Camels are found in Africa and Asia and are kept mostly by nomads. There are two species of camels: one-humped Arabian camels or dromedaries (Camelus dromedarius) – the camels of the plains; and two-humped Bactrian camels (Camelus bactrianus) – the camels of the mountains. Camels are raised for milk, meat, fibre (wool and hair), transport and other work; their dung is used as fuel. Milk is often the most important camel product and is the staple food of nomads. When nomads move in search of pasture, they can live for up to a month in the desert on nothing but camel milk. Camels can produce more milk from poor feed than any other dairy species. In northern Kenya, for example, camels produce far more milk than cattle. There is growing recognition of the value and benefits of camels for their milk, meat and fibre. Camel dairy products could not only provide more food for people in arid and semi-arid areas but also give nomadic herders a rich source of income.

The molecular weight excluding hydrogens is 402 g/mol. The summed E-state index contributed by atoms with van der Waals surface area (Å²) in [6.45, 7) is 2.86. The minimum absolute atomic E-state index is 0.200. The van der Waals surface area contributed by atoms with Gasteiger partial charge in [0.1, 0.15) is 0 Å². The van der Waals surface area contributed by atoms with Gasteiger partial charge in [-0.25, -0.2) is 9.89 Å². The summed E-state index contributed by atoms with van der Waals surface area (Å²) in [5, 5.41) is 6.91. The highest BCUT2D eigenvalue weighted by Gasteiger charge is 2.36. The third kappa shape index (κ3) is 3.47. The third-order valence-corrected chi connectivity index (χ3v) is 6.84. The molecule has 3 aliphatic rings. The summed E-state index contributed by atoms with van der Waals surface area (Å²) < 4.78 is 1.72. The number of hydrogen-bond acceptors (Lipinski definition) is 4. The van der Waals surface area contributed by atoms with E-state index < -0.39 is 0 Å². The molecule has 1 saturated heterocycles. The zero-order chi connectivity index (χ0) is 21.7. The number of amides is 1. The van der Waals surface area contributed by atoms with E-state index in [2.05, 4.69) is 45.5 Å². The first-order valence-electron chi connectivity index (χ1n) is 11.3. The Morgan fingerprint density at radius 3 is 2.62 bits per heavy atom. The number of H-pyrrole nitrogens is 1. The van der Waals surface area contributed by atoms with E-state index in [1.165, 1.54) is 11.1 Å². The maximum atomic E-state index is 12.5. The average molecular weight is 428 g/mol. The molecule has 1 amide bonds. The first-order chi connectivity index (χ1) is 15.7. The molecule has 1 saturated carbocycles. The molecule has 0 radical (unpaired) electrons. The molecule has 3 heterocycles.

As camel milk is normally produced under low-input, low-output systems, five litres a day is considered a decent yield. Lactating camels generally produce between 1 000 and 2 700 litres per lactation in Africa, but camels in South Asia were reported to produce up to 12 000 litres per lactation. Camels reach the maximum yield in the second or third month of lactation and produce milk for between eight and eighteen months. The daily milk yield during the wet season is often twice that of the dry season. The lactation curve of dairy camels is similar to that of dairy cattle, but camels have more persistent lactation. Arabian camels generally have a much higher milk yield than Bactrian camels and are being used increasingly in intensive dairy operations.